In fact, dying without a valid BDBN can be actually worse than dying without a valid Will – at least if you die intestate, the State or Territory laws provide for a statutory order of persons to whom your personal estate will go to when you die. Not so with super – the fund trustee has an absolute discretion regarding to whom to pay your death benefits – even all to themselves against the member’s express wishes (see the classic case of Katz v Grossman  NSWSC 934 for a wonderful example of this!).
In recent years, some public offer retail super funds have been offering a Non-lapsing BDBN, but that’s about the most you can hope for from these funds.
Whereas with an SMSF, you can have much greater flexibility, subject only to the terms of the relevant fund trust deed and the requirements of SIS law as regards to whom and how the benefits may be paid.
This ability is particularly important for fund members who are in a "blended family", where the restrictions of a public offer retail super fund are completely inappropriate.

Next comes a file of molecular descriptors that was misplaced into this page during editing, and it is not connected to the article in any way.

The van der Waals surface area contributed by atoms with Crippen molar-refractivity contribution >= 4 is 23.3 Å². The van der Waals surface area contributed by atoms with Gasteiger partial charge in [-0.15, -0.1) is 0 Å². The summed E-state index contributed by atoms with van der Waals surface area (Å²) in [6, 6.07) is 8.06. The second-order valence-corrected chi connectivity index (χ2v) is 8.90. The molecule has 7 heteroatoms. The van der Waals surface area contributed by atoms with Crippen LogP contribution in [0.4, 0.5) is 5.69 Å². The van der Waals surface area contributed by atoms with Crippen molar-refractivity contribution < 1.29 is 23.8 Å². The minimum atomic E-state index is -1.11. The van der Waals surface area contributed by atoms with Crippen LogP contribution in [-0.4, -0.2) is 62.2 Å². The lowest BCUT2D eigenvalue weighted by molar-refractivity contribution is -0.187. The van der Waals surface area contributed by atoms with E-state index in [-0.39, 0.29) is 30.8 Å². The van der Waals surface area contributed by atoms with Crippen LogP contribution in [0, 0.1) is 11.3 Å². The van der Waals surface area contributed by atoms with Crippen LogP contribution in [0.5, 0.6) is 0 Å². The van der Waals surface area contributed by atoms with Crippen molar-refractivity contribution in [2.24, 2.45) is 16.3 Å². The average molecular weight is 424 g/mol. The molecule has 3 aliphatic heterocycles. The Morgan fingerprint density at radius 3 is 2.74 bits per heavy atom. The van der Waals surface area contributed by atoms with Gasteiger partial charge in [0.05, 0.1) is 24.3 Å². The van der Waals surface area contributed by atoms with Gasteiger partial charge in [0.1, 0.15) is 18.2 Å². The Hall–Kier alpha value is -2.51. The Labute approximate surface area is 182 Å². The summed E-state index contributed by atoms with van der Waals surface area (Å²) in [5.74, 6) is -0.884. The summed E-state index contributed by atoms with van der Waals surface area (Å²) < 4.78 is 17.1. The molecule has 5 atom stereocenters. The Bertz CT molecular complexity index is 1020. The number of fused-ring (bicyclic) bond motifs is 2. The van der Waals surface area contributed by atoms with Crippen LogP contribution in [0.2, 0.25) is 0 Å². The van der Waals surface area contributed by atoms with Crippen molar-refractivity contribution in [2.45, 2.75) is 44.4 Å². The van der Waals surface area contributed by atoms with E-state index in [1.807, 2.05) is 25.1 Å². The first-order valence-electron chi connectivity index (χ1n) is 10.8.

For example, suppose Marge is a widow with three adult children, Bart, Lisa and Maggie. She meets Daffy, a widower with three adult children Huey, Luey and Duey. Marge and Daffy hit it off and get married. Neither of them has a lot of money. Each of them has around $400,000 in super, and they pooled their other assets together to buy a modest house to live in as tenants in common in equal shares. Their estate planning objective is to look after each other in terms of somewhere for the survivor of them to live and something to live on, then when the survivor of them dies their respective assets are to go to their own respective children.
That means under their Wills they will give each other a right to live in the deceased’s half of the home until the survivor of them dies, whereupon the deceased’s half of the home goes to their own children. To support the survivor during their life, they want to give each other a lifetime pension from their super death benefits (because there isn’t enough in their personal estates), and then, on the death of the survivor of them the death benefits are to go back to the children of the deceased fund member – or failing that, to the fund member’s estate for the benefit of their grandchildren.
There is NO WAY that a public offer retail super fund will allow Marge and Daffy to make a Non-lapsing BDBN that will achieve all those ends. This strategy is ONLY possible with an SMSF with an appropriately worded trust deed (such as a SUPERCentral SMSF trust deed).